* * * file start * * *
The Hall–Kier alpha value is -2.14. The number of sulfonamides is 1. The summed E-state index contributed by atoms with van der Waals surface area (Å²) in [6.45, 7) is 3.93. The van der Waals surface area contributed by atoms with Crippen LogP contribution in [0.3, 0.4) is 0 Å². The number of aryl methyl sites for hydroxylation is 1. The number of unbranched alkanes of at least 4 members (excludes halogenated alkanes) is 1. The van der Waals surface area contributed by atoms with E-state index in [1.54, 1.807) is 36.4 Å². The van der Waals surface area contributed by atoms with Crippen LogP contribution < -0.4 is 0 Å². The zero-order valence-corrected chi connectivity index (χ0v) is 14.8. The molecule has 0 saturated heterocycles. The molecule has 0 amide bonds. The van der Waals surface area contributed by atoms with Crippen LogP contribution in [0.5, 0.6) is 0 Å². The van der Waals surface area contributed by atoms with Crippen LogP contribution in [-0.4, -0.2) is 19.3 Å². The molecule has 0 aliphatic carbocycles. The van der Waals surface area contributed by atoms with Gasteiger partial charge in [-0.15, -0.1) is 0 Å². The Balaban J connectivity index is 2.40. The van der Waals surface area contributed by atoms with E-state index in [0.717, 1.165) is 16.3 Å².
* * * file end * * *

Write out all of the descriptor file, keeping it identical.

The Hall–Kier alpha value is -2.14. The number of sulfonamides is 1. The summed E-state index contributed by atoms with van der Waals surface area (Å²) in [6.45, 7) is 3.93. The van der Waals surface area contributed by atoms with Crippen LogP contribution in [0.3, 0.4) is 0 Å². The number of aryl methyl sites for hydroxylation is 1. The number of unbranched alkanes of at least 4 members (excludes halogenated alkanes) is 1. The van der Waals surface area contributed by atoms with E-state index in [1.54, 1.807) is 36.4 Å². The van der Waals surface area contributed by atoms with Crippen LogP contribution < -0.4 is 0 Å². The zero-order valence-corrected chi connectivity index (χ0v) is 14.8. The molecule has 0 saturated heterocycles. The molecule has 0 amide bonds. The van der Waals surface area contributed by atoms with Crippen LogP contribution in [0.5, 0.6) is 0 Å². The van der Waals surface area contributed by atoms with Crippen LogP contribution in [-0.4, -0.2) is 19.3 Å². The molecule has 0 aliphatic carbocycles. The van der Waals surface area contributed by atoms with Gasteiger partial charge in [-0.15, -0.1) is 0 Å². The Balaban J connectivity index is 2.40. The van der Waals surface area contributed by atoms with E-state index in [0.717, 1.165) is 16.3 Å².